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|Prosecutor(s):|| Abby Silverman|
|Judge(s):|| William T. Nicholas, Maurice H. Saylor| CONVICTED: Was justice served?
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Friday, Jul 14, 2006County: Montgomery
Defendant/Suspect: Marylou Petrucci
Case Updates: 3 update(s) available
Humane officials filed animal-cruelty charges on July 19 in Montgomery County District Court alleging that a woman kept 31 dogs, 16 cats, a rabbit and several turtles in filthy conditions at her Perkiomenville home.
Officials from the Montgomery County SPCA cited Marylou Petrucci, 49, of the 2200 block of Little Road, with 49 counts of failing to provide sanitary conditions or veterinary care for her pets.
The citations, each a summary offense similar to a traffic ticket, were filed at the Gilbertsville offices of Montgomery County District Judge Dorothy Sherchock.
Petrucci could not be reached for comment.
She was cited once for each animal except for three small box turtles, which were lumped together as one count, said SPCA spokeswoman Kimberley Bonanni.
Humane officers acting on a search warrant entered Petrucci's home and a trailer in the backyard on July 14 and seized the animals after officials became concerned for the pets' welfare.
The property, on a rural road in New Hanover Township, is occupied by Petrucci and her teenage daughter, but owned by Michael Dietrich, officials said.
Dogs were found roaming the house. Cats were confined to the trailer. All were being evaluated for ailments including parasites, ear and eye infections, and hair loss at the SPCA's Perkiomenville shelter yesterday.
Christopher Langiotti, a humane officer who directs the SPCA shelter, said Petrucci was given many chances over the last four years to clean up their living quarters, but didn't do so.
"Each time there was a buildup of feces and urine in the house and trailer, as well as an overpowering smell of feces and urine," he said in papers filed with the search warrant.
SPCA executive director Carmen J. Ronio said the odor was so overwhelming that humane officers had to be issued respirators so that they could remove the animals.
In a separate action, Pennsylvania Bureau of Dog Law Enforcement officers filed charges in district court alleging that Petrucci was operating a kennel without a license.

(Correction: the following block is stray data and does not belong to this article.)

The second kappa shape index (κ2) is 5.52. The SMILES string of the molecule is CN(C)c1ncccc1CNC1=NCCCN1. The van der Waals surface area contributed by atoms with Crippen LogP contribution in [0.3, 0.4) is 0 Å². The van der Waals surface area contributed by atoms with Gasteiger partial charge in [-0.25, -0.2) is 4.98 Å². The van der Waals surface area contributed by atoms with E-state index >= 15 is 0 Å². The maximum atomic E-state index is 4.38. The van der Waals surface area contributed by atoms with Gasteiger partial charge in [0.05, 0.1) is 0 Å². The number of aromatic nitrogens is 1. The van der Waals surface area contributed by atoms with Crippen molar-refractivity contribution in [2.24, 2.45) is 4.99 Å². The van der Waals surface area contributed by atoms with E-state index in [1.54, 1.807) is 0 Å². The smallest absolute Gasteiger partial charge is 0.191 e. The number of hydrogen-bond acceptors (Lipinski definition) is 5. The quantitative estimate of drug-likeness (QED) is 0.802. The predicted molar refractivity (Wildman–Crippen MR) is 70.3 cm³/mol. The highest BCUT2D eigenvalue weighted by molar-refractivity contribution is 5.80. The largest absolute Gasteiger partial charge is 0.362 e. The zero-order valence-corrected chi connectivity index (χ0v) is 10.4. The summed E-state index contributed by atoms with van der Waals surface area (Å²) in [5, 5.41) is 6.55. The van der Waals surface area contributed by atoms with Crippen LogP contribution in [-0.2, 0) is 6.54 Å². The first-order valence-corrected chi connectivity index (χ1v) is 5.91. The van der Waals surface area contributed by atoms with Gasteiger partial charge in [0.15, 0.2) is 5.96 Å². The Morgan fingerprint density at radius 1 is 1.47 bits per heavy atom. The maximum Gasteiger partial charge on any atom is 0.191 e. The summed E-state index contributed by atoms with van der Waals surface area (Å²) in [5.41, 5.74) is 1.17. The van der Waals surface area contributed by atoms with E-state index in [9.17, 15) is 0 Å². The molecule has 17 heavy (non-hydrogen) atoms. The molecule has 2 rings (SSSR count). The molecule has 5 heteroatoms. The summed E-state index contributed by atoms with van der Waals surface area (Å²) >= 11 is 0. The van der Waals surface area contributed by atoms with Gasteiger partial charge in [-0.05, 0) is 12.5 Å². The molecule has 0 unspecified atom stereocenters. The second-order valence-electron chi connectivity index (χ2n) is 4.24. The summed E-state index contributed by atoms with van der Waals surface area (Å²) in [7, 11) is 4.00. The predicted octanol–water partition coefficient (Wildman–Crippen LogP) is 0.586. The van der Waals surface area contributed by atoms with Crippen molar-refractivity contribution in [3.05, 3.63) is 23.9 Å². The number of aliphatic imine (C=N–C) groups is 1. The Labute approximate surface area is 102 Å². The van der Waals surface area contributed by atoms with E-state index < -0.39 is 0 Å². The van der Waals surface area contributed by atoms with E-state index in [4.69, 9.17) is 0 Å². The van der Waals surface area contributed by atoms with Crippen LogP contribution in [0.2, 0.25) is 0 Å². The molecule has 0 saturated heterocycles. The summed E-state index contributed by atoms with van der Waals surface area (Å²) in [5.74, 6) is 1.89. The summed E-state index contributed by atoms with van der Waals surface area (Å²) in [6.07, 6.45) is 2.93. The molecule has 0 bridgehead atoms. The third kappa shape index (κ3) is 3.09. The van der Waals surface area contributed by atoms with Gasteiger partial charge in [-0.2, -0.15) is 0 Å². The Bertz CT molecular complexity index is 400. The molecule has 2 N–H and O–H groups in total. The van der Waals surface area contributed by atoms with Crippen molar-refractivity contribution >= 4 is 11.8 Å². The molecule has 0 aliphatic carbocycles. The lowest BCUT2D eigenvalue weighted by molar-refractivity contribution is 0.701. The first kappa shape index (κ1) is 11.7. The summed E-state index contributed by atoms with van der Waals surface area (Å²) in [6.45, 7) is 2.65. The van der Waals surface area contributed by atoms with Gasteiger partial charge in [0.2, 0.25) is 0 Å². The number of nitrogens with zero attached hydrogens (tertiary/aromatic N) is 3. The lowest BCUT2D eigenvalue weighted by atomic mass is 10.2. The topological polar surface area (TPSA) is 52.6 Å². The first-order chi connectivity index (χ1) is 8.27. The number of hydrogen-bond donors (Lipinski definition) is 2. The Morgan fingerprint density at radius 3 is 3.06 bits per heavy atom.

They also allege that she hadn't obtained licenses or rabies shots for her pets.
|A former New Hanover woman has forfeited her rights to the nearly 50 dogs and cats that she was convicted of improperly caring for, clearing the way for the animals to be adopted.|
Mary Lou Petrucci reached an agreement with Montgomery County prosecutors to give up her rights to the animals in exchange for the Montgomery County Society for the Prevention of Cruelty to Animals agreeing not to seek restitution from Petrucci for housing the animals while Petrucci's case plays out in the courts.
"This way (the SPCA) can start placing them in homes and with breed-specific rescue organizations and they won't incur any more costs," explained Assistant District Attorney Abby Silverman.
Petrucci's appeal of her animal cruelty conviction to a state court had been preventing the SPCA from placing the 31 dogs and 16 cats on an adoption list. The law required the SPCA to hold the animals until Petrucci's appeals are exhausted or until she relinquished her rights to the animals.
The SPCA had been housing the animals for more than two years, racking up more than $122,000 in costs to feed and treat the animals.
Under the agreement, Petrucci will not have to pay the SPCA the costs for housing the animals. Petrucci still must pay the $2,375 in fines that were part of her conviction.
"The SPCA's main interest was the animals and now that the animals can be placed they won't be sitting there for any extra time. They can get forever homes," said Silverman.
Prosecutors previously said a border collie rescue group had been interested in taking most of the dogs to try to find homes for the dogs. Anyone interested in adopting the animals should contact the SPCA.
"It's bittersweet," Silverman said about the compromise agreement, adding it's good the animals will finally be available for adoption but disappointing the SPCA won't be reimbursed for the housing costs.
Even though she relinquished custody of the animals, Petrucci continues to appeal her conviction of animal cruelty charges.
During a hearing in June, Judge William T. Nicholas convicted Petrucci, formerly of the 2100 block of Little Road, of 48 summary counts of cruelty to animals as well as charges that she failed to properly license the dogs and failed to vaccinate the dogs against rabies in connection with a July 2006 incident.